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Crisis, and awareness

Nations worldwide have been trying to understand and contain environmental problems.

crisis_aheadMany of us have been hearing about environmental issues for over a decade now, yet are much behind the west in realising how bleak our future can be.

It is important to be aware of the deliberations that took place before this millennium, and about the crisis looming large on us, which may impart greater seriousness among us.

There is a curious decadal connection between the book Silent Spring published in 1962, the Stockholm Conference of 1972, forming the Brundtland Committee in 1983 and the pivotal event of the Earth Summit of 1992 at Rio de Janeiro, by the United Nations Conference on Environment and Development (UNCED).

Pivotal

Though the preceding years had witnessed many initiatives, the Earth Summit with Climate Convention discussing reduction in carbon emissions; Rio Declaration with 27 principles to be implemented worldwide; Agenda 21 as a lengthy report containing framework of actions for 21st century; technology transfer from the affluent northern to poorer southern nations and such others proved to be a pivotal event.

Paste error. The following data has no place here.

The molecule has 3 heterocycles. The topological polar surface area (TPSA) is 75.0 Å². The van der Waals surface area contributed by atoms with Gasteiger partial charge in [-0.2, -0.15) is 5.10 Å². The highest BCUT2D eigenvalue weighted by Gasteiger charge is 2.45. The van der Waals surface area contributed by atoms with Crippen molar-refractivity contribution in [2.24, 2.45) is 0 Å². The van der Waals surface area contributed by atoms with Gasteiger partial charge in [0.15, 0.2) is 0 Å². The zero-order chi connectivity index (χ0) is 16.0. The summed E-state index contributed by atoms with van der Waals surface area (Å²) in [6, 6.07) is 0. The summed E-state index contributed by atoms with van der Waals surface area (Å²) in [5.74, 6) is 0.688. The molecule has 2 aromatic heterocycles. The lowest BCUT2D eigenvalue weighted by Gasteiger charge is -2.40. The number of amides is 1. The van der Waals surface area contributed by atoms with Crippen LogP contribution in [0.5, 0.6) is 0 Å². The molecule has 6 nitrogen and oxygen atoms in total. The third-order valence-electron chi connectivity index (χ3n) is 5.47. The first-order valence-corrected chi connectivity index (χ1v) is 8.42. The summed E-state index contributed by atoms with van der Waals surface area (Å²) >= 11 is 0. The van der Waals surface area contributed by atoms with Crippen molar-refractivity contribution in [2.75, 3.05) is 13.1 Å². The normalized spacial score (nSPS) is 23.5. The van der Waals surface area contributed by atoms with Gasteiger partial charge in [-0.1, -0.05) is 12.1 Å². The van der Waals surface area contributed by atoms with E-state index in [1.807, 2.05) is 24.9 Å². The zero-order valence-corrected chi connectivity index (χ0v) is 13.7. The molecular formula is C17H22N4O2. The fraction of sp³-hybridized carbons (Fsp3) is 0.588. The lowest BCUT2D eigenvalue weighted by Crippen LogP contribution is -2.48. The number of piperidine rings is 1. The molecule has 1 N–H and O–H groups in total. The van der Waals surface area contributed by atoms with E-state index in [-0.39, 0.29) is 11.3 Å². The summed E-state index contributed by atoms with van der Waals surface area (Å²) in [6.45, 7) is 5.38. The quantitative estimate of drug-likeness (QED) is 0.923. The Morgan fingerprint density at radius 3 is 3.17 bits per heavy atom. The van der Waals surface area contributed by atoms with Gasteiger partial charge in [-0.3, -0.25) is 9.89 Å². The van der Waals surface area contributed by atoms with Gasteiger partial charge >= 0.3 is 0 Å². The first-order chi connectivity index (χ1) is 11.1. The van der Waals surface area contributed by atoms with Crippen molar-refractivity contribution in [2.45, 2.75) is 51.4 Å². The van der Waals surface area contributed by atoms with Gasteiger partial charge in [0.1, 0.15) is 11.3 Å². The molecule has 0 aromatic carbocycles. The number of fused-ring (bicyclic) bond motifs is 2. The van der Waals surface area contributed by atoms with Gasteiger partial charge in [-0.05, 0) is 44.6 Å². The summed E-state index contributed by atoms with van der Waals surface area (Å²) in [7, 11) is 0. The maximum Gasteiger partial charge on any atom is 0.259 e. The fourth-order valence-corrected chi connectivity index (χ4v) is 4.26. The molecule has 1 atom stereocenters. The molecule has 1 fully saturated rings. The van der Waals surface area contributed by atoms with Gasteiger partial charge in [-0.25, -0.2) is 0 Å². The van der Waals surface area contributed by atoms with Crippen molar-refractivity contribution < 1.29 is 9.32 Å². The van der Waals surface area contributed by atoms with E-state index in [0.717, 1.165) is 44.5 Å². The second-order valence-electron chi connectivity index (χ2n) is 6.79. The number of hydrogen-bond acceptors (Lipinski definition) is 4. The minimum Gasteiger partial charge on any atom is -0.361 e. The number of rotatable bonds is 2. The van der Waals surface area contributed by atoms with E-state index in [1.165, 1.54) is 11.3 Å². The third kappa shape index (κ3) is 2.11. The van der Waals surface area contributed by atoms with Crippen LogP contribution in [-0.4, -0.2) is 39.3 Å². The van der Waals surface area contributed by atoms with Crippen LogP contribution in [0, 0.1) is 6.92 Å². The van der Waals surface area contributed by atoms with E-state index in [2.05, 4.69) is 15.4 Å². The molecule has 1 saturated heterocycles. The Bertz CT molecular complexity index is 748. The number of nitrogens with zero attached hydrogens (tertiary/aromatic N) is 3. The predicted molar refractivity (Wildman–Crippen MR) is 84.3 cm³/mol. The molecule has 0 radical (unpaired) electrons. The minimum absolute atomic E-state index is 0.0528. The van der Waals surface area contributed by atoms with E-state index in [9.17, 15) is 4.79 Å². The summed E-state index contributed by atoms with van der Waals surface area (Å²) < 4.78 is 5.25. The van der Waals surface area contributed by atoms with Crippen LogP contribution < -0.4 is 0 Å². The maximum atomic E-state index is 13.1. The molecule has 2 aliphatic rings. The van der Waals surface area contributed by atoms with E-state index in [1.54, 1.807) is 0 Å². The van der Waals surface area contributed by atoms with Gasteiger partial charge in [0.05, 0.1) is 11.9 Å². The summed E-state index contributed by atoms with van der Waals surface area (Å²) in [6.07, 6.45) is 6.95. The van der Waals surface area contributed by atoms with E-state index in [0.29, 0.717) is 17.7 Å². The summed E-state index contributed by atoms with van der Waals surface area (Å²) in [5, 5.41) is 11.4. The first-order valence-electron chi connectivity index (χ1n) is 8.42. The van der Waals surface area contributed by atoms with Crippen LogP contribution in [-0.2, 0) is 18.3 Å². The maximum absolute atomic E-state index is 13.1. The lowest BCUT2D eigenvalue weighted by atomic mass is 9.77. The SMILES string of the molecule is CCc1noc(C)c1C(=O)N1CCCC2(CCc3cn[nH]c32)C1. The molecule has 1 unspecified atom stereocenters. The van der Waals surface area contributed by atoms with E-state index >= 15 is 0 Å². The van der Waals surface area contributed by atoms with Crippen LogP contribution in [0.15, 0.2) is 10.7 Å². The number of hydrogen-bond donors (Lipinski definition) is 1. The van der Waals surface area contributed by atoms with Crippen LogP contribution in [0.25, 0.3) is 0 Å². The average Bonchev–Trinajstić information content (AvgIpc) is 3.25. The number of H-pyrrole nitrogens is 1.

Turning point

UNCED became a turning point with more than hundred heads of government converging at one place, though it was also felt to be ambitious, bureaucratic and had many jargons. Though it was very participatory with large NGO representations, the attitudinal division between North and South got amplified here.

Unfortunately, due to lack of funding, changing political scenarios and lack of commitments to assurances made, not much was achieved on field due to UNCED.

Incidentally, members of the 1972 book ‘Limits to growth’ had published a sequel ‘Beyond the Limits’ just before UNCED, where they realised consumption patterns were happening much earlier than they had predicted.

In the meanwhile the World Trade Organisation (WTO) and GATT (General Agreements on Tariffs and Trade) became more powerful to the disillusionment of environmental activists, for both of them encouraged free trade capital, competitive industries, production and consumption based not on locality but on pricing comparison across the world.

Virtually, all this were to increase consumerist attitudes and business would override ecological concerns.

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